Members of the CSAND Lab recently had the privilege of attending the 2023 ALLFTD Investigator Meeting, hosted locally in Denver, Colorado. This event brought together an exceptional group of researchers, clinicians, and experts in the field of frontotemporal dementia (FTD) to exchange knowledge, discuss ongoing projects, and explore potential avenues for future research. Here we will highlight the key updates and insights that emerged from this collaborative meeting, including a closer look at the efforts being made to deepen our understanding of FTD and develop effective treatments.
The ALLFTD Study:
As a reminder, ALLFTD is a multisite research consortium aiming to study diseases fitting under the frontotemporal lobar degeneration (FTLD) umbrella. To better understand these conditions, the trial is focusing on characterizing genetic cases (familial and sporadic), collecting comprehensive cognitive and behavioral data, and establishing a database of biological specimens including blood, imaging, cerebrospinal fluid (CSF), and more. The study also aims to share results and samples with the scientific community at-large to better address additional scientific questions about FTLD syndromes.
Core and Project Updates:
The collaborative nature of this consortium and emphasis on multidisciplinary approaches meant a substantial portion of the meeting was dedicated to project and board updates, where various working groups presented their progress. These updates underscored the dedication and diverse expertise within the ALLFTD community.
The Engagement Board: This committee is designed to act as a two-way street between patients, their families, the public, and researchers. As a way of disseminating information, they are in the process of creating short informational videos to help explain the diseases and what a potential participant could expect from research.
The Biofluid Core: The group reported that they collected plasma on over 3,700 individuals. These samples are being used for a variety of cutting-edge research, such as the interaction between genes and neurofilaments (proteins in neurons often thought to serve as markers of ongoing disease activity).
The Genetics Core: This core has passed 2,000 DNA samples and sequenced about 600 samples to date. They have found many of the same previously known gene variants, but have also identified some less common mutations and a potential genetic modifier.
The Imaging Core: Imaging teams have about 1,300 images to-date and about 3,100 datasets. In accordance with achieving the goal of equitable dissemination, they are working on a method to share unidentifiable imaging files with other researchers.
Notably, the combined work of the core groups allowed for projects focused on both asymptomatic and symptomatic individuals, with the aim of identifying early markers and potential therapeutic targets. Early results in asymptomatic groups have found imaging and certain proteins in the brain become abnormal prior to the onset of symptoms. Researchers identified a group of regions in the brain (the thalamus and frontal lobe to name a few) that are sensitive to mutations. For symptomatic individuals, results suggested that social function and behavior (e.g. disorganized behaviors) are good predictors/early identifiers. While motor symptoms vary, even amongst the same mutations, it appears that certain types could predict the disease onset.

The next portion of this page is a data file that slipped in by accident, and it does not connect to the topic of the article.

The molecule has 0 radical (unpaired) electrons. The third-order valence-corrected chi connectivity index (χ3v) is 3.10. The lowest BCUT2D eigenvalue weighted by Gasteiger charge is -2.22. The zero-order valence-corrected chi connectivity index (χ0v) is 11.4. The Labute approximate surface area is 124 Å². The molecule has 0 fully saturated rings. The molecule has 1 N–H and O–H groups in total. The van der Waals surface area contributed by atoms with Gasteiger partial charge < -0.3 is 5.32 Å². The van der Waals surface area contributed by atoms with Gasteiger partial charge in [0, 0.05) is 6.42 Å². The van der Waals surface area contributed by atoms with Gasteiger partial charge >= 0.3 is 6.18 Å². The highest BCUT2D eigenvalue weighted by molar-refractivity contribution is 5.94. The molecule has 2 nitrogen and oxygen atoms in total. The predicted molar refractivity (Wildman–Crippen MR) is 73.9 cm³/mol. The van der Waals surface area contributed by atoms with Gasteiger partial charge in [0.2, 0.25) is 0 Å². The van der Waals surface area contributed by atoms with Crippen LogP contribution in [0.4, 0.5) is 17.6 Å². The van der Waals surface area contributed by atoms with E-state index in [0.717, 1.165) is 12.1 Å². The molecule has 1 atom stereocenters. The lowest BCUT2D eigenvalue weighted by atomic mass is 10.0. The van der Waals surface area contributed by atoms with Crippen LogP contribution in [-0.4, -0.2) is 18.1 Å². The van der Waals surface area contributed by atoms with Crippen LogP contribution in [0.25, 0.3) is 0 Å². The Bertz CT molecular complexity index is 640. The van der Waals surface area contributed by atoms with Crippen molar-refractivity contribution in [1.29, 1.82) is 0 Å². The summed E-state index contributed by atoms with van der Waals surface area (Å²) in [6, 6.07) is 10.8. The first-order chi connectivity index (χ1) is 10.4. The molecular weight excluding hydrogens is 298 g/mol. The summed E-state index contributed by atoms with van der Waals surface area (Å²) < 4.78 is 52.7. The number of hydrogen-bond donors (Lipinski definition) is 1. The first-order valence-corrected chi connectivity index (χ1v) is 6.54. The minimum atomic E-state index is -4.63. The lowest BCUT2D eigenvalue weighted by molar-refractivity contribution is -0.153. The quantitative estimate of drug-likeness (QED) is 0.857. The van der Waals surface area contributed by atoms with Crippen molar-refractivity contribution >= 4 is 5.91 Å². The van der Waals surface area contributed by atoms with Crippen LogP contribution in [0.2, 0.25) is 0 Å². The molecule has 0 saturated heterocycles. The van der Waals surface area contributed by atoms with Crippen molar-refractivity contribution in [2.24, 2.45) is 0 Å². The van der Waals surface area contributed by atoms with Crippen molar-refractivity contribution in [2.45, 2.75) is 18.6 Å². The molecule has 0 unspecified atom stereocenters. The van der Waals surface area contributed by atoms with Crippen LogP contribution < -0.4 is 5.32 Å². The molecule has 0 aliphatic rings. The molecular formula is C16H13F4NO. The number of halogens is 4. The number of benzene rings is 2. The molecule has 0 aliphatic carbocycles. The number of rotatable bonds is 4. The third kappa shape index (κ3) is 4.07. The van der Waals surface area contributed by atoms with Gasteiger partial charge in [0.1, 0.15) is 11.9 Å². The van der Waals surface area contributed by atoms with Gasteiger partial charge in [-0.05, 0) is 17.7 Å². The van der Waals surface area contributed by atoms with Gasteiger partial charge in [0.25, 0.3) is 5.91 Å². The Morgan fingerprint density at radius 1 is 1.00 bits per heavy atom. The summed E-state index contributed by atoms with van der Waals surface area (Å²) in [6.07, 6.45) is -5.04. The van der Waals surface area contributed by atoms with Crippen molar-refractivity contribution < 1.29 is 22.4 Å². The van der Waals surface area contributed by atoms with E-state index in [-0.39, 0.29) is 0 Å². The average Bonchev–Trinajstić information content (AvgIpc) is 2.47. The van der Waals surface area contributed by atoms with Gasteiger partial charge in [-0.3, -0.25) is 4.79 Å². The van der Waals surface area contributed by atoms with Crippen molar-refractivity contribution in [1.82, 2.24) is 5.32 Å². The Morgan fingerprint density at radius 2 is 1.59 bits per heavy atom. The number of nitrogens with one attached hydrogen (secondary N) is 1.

Clinical Evaluation and Therapeutics:
The ALLFTD Clinical Evaluation Squad (ACES) provided a comprehensive update on their efforts to standardize and enhance clinical evaluations for individuals with FTD. Discussions revolved around the challenges in therapeutic development, including cohort building, data sharing, and trial design. For example, the group is currently updating one of the tests used to rate the level of patient impairment and symptoms. In addition to improving the reliability and accuracy of the test, the researchers are also attempting to develop an electronic version to increase accessibility. The significance of collaboration and international FTD initiatives was also emphasized, highlighting the global impact of this research.
Renewal and Future Directions:
As the meeting progressed, participants shifted their attention to the future, particularly focusing on the renewal of the ALLFTD initiative. Engaging in thought-provoking discourse, attendees explored potential new cores, identified infrastructure requirements, and deliberated on the necessity and logistics of remote research. There were also discussions about disclosing research results to participants and the ethical considerations surrounding this practice. These forward-thinking conversations demonstrated the commitment and enthusiasm of the ALLFTD community to push the boundaries of FTD research.
The ALLFTD Investigator Meeting served as a catalyst for collaboration, knowledge sharing, and innovation in the field of frontotemporal dementia. It showcased the remarkable progress made thus far and set the stage for future research endeavors. With dedicated professionals working together, the ALLFTD consortium is poised to continue making impactful contributions towards improving the lives of individuals affected by FTD. Through collective efforts and an unwavering commitment to scientific excellence, we can bring hope to those living with FTD and their loved ones.